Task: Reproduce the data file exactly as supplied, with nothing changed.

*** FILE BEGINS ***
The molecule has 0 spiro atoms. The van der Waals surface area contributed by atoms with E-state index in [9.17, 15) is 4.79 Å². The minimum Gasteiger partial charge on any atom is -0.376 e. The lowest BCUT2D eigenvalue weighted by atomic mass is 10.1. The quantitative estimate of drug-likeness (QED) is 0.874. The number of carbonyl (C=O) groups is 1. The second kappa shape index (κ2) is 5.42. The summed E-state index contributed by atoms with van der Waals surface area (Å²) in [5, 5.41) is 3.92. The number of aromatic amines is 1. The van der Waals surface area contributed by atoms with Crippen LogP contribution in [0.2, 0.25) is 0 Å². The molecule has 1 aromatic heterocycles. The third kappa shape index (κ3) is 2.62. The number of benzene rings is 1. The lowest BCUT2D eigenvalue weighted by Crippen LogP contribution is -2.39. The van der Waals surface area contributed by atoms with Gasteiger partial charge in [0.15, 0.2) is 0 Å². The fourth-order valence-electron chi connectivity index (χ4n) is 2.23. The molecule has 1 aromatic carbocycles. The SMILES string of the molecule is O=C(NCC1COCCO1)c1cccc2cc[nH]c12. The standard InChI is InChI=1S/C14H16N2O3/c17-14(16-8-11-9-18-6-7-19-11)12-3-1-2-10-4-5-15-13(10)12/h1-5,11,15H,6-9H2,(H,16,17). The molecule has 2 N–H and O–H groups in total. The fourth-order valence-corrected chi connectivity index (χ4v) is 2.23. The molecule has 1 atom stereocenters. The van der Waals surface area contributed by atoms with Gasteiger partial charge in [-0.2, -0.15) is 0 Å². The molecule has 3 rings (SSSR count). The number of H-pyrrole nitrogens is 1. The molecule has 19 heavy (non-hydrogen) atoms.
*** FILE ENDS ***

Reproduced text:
The molecule has 0 spiro atoms. The van der Waals surface area contributed by atoms with E-state index in [9.17, 15) is 4.79 Å². The minimum Gasteiger partial charge on any atom is -0.376 e. The lowest BCUT2D eigenvalue weighted by atomic mass is 10.1. The quantitative estimate of drug-likeness (QED) is 0.874. The number of carbonyl (C=O) groups is 1. The second kappa shape index (κ2) is 5.42. The summed E-state index contributed by atoms with van der Waals surface area (Å²) in [5, 5.41) is 3.92. The number of aromatic amines is 1. The van der Waals surface area contributed by atoms with Crippen LogP contribution in [0.2, 0.25) is 0 Å². The molecule has 1 aromatic heterocycles. The third kappa shape index (κ3) is 2.62. The number of benzene rings is 1. The lowest BCUT2D eigenvalue weighted by Crippen LogP contribution is -2.39. The van der Waals surface area contributed by atoms with Gasteiger partial charge in [0.15, 0.2) is 0 Å². The fourth-order valence-electron chi connectivity index (χ4n) is 2.23. The molecule has 1 aromatic carbocycles. The SMILES string of the molecule is O=C(NCC1COCCO1)c1cccc2cc[nH]c12. The standard InChI is InChI=1S/C14H16N2O3/c17-14(16-8-11-9-18-6-7-19-11)12-3-1-2-10-4-5-15-13(10)12/h1-5,11,15H,6-9H2,(H,16,17). The molecule has 2 N–H and O–H groups in total. The fourth-order valence-corrected chi connectivity index (χ4v) is 2.23. The molecule has 1 atom stereocenters. The van der Waals surface area contributed by atoms with Gasteiger partial charge in [-0.2, -0.15) is 0 Å². The molecule has 3 rings (SSSR count). The number of H-pyrrole nitrogens is 1. The molecule has 19 heavy (non-hydrogen) atoms.